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Mentone Girls' Grammar School | Kerferd Library

Be Informed

Helping students ensure their work is fact and evidence based

Source: Black, S. (2020). Vector graphic courtesy of Vecteezy.

Be informedWhere do you get your news, how do you stay informed, and how do you know what's fact and what's not?

"Everyone is entitled to his own opinion, but not his own facts." -- Daniel Patrick Moynihan. Newsweek, 25 August 1986, p. 27.

Online filter bubble | Definitions

What an online filter bubble is and what it means when you search and look for information.Level 1

Case Studies | Online filter bubbles

Level 2Online filter bubbles can have an impact without you even noticing. Look at the following two videos and consider how you find information online and what impact this has on what you are able to find. Are you getting the most accurate and up to date information, or are you getting the information your search engine or social media platform thinks you want? A search engine such as Google, or a social media platform such as Facebook, are also advertising companies. In 2017 Google generated US $110.85 billion dollars (Alphabet, 2017) and Facebook generated US $40.653 billion dollars (Facebook, 2017) from people using their platforms.

Question: Because search engines such as Google, and social media such as Facebook, earn money from you using their platforms, are you being given the information YOU want and need, or are they also giving you the information THEY think you want so you continue to use their services? 

Consider the following case studies:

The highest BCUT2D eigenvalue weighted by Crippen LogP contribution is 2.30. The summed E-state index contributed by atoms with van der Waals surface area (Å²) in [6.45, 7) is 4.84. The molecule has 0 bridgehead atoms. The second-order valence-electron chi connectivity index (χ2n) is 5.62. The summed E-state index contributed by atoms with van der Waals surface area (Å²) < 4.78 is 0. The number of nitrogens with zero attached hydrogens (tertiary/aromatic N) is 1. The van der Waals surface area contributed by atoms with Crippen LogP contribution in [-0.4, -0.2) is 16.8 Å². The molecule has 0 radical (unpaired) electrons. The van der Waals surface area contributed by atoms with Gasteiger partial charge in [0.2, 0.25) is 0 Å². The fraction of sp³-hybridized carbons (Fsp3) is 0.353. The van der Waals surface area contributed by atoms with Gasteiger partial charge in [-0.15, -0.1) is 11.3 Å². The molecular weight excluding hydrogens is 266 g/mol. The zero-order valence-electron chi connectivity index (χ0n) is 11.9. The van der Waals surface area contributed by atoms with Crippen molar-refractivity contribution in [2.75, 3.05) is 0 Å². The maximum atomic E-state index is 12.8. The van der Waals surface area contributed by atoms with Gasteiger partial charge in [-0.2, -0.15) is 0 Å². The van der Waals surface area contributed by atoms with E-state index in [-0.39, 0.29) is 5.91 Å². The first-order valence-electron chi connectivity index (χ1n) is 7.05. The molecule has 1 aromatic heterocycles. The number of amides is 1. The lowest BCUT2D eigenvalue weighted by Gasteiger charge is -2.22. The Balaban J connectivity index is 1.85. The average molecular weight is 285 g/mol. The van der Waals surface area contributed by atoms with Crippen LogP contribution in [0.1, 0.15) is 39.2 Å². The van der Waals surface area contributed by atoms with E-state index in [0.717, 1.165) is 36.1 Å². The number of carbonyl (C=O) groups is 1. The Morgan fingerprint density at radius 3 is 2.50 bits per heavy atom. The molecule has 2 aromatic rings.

Case Study 1: How do search engines and social media sites watch what you do and filter what information you can find. Google uses information such as where you are located, what type of computer or device you are using, and what you are searching on to then decide what information you will get in your search results (Pariser, 2011).

Case Study 2: Google watches your searches and gives you more of the same. This may mean that Google will give you what it thinks you are looking for, rather than what you actually want. This echo chamber effect means you may never find the most up to date and accurate information. Following is a case study involving the American Dylann Roof. Watch the YouTube video and consider the following:

  • When searching Google and YouTube do you search and look for alternative sides to a story?
  • Do you look into the background of where the image, text, or online video has come from to see who has posted it and what is their agenda?

"How did Dylann Roof go from being someone who was not raised in a racist home to someone so steeped in white supremacist propaganda that he murdered nine African Americans during a Bible study?" (Southern Poverty Law Center, 2017)

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